One thing Independence Day reminds us all of is how the country has exhibited a stable democracy, having organized successful general elections since returning to democratic governance in 1992. However, the constant concern is how the country is unable to be economically independent.
As the country celebrates its 65th Independence Day dubbed ‘Working Together; Bouncing Back Better’, it is a new dawn to channel efforts into sectors that are capable of contributing massively to its Gross Domestic Product (GDP). Key is the agricultural sector.
There have been numerous articles heralding the fortune of the agricultural sector and its contribution towards GDP. Given that, experts have made clarion calls on making agriculture interesting to welcome the youths as there have been concerns over issues of old age of many farmers, a situation some experts argue will eliminate sustainability in the sector.
Aside from that, the sector was to be made attractive for youths to help reduce the increasing number of graduate unemployment.
“Agriculture remains one of the critical sectors that makes a contribution to GDP over the years. We need to design policies that will make it more attractive, particularly for the youth. This has the propensity of creating sustainable employment, thereby, reducing unemployment,” Dr. Kofi Kodua Sarpong reiterated at the 10th edition of the Ghana Economic Forum in Accra last year.
Apart from making it attractive, there is the need to digitalise the sector. Professor Banji Oyelaran–Oyeyinka, the Special Adviser on Industrialization to the President of the African Development Bank (AfDB) also put forth that the Sub-Saharan continent will attain a positive growth mark in its overall Gross Domestic Product (GDP) originating from agriculture.
Personally, if reading all these articles could alert one on how essential the agricultural sector is to the country and how citizens are realizing and adding their voices to the ‘let make agriculture work’ campaign, then there’s that preparedness of mind to really make it work.
However, there is the need to pay attention to some key plights that are capable of dwindling efforts in the sector.
Agric sector challenges
Due to the government’s inability to pay input suppliers, critical inputs such as fertilisers and other subsidised products are not getting to farmers on time – which in effect is disrupting the farming process and thereby posing a severe threat to food security. Based on this, some farmers predicted a looming food shortage if measures are not immediately taken to resolve the unavailability of fertilizer in the country.
Another concern raised last year by the President of the Greater Accra Poultry Farmers Association of Ghana, Michael Nyarko-Ampem, is that the industry, which employs thousands of people through the value chain is struggling to survive, owing to shortage of feed even for the birds. According to the Association, it has also not received adequate financial support from the government over the years. The association fears Ghana’s poultry industry risks collapse if the government fails to swiftly deal with recent challenges of feed for poultry.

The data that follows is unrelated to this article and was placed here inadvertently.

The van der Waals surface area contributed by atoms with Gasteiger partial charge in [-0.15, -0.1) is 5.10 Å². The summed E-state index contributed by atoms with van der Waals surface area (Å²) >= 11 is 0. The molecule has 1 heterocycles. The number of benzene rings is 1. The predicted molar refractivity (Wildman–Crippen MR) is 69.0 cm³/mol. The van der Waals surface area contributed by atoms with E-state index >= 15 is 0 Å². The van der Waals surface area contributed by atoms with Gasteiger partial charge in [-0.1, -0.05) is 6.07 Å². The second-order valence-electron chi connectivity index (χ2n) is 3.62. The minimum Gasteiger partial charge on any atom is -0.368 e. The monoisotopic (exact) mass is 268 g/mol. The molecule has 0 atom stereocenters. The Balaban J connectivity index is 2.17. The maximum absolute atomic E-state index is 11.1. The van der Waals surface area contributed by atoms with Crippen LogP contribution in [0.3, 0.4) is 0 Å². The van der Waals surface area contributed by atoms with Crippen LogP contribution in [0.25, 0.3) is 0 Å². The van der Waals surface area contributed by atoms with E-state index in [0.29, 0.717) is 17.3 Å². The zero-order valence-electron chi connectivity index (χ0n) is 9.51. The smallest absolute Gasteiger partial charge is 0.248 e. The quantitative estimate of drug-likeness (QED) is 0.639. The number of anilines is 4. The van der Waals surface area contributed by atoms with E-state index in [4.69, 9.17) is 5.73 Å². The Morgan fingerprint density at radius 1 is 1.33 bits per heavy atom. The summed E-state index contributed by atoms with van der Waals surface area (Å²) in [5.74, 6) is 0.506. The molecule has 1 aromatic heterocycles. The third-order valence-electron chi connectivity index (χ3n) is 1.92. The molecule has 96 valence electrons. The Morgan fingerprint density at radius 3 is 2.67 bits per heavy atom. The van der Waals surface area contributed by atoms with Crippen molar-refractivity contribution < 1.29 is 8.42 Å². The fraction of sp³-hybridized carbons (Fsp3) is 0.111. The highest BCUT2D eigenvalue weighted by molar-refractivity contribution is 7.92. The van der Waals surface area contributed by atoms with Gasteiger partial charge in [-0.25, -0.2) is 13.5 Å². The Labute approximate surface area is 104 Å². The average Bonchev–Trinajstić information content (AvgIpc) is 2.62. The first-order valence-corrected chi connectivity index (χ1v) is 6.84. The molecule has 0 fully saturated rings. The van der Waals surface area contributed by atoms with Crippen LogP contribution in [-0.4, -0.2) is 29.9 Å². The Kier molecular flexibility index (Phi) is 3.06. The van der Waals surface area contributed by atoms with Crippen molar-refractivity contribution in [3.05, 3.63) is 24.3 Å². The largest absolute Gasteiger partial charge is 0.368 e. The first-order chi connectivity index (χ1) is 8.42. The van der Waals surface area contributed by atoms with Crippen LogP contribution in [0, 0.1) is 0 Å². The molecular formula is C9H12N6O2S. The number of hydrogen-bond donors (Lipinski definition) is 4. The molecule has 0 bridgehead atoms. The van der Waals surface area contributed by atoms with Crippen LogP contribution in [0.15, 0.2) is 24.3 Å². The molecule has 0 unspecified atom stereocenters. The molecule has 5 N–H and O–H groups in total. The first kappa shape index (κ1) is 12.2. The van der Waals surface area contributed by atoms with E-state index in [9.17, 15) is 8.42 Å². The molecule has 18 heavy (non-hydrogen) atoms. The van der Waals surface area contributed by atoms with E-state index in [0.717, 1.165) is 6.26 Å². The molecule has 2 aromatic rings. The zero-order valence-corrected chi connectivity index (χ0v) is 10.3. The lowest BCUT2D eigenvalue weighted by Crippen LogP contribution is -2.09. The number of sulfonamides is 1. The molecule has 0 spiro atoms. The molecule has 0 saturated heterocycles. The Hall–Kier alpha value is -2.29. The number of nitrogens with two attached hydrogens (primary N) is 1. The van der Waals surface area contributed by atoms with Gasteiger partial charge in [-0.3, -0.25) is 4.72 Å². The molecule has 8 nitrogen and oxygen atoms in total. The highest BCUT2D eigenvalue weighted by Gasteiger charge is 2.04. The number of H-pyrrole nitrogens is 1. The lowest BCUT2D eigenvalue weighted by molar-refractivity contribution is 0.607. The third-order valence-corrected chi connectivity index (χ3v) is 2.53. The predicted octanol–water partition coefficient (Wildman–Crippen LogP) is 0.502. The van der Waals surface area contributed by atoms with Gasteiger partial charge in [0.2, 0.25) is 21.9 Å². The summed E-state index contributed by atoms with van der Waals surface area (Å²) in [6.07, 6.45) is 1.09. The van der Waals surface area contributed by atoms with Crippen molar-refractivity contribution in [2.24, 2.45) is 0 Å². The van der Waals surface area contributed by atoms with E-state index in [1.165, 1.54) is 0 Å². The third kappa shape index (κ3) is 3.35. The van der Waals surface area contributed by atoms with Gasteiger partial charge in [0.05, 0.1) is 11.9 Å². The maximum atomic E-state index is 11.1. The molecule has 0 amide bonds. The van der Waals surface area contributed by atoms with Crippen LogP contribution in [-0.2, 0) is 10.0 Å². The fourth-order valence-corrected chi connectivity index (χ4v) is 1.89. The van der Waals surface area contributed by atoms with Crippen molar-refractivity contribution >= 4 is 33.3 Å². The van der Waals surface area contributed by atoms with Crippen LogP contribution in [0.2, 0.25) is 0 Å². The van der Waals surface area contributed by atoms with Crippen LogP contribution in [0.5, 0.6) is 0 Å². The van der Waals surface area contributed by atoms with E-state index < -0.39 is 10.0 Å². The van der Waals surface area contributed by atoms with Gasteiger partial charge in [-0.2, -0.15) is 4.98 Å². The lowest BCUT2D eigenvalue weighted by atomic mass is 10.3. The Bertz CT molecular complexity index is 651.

The Global Food Security Index recently published by the Economist Intelligence Unit (EIU) indicated that the country has declined from 78th position in 2016 to 82nd position in 2021. Since GFSI considers the issues of food affordability, availability, quality and safety, and natural resources and resilience across a set of 113 countries, some experts argue that the country’s position is a reflection of failure of agricultural policies.
Over the years post-harvest losses have been a worry for many farmers. According to the Africa Post-Harvest Losses Information System (APHLIS) – a private sector initiative that gathers conservative data on PHL in the sub-region – Ghana lost US$141million in 2018 to PHL. It added that the amount could reach more than US$200 million by 2022.
Harassment by Police
The Peasant Farmers Association of Ghana (PFAG) has also lamented that delays, harassment and extortion of money by Police officers along some notable roads from major food cultivation areas in the Northern Region have been contributing to post-harvest losses (PHL), leading to the consistent upsurge in food prices.
While the group is imploring the government to institute one designated barrier per region on major transportation routes from the northern sector of the country, the driver unions and other organisations must ensure that drivers carry the right documents to prevent delays on the road.
In our country where rail transport is virtually absent, roads are what commute people, goods and services, including farmers. However due to the poor roads network, some farmers find it difficult to transport the harvests, a situation which indirectly causes postharvest losses. Well, as the president’s promise of ‘Year of Roads’ still holds, fingers crossed, we hope to witness its successful execution.
The agricultural sector deserves friendly legislations, better welfare services, availability of funds, good roads to transport harvests, availability of farming inputs, technical and professional advice.
I wished I could highlight more, but I halt my ink, hoping these few but critical challenges that are capable of shutting dreams of the agricultural sector get addressed. And that as a country working together to bounce back, let’s not neglect the fortune of the agricultural sector.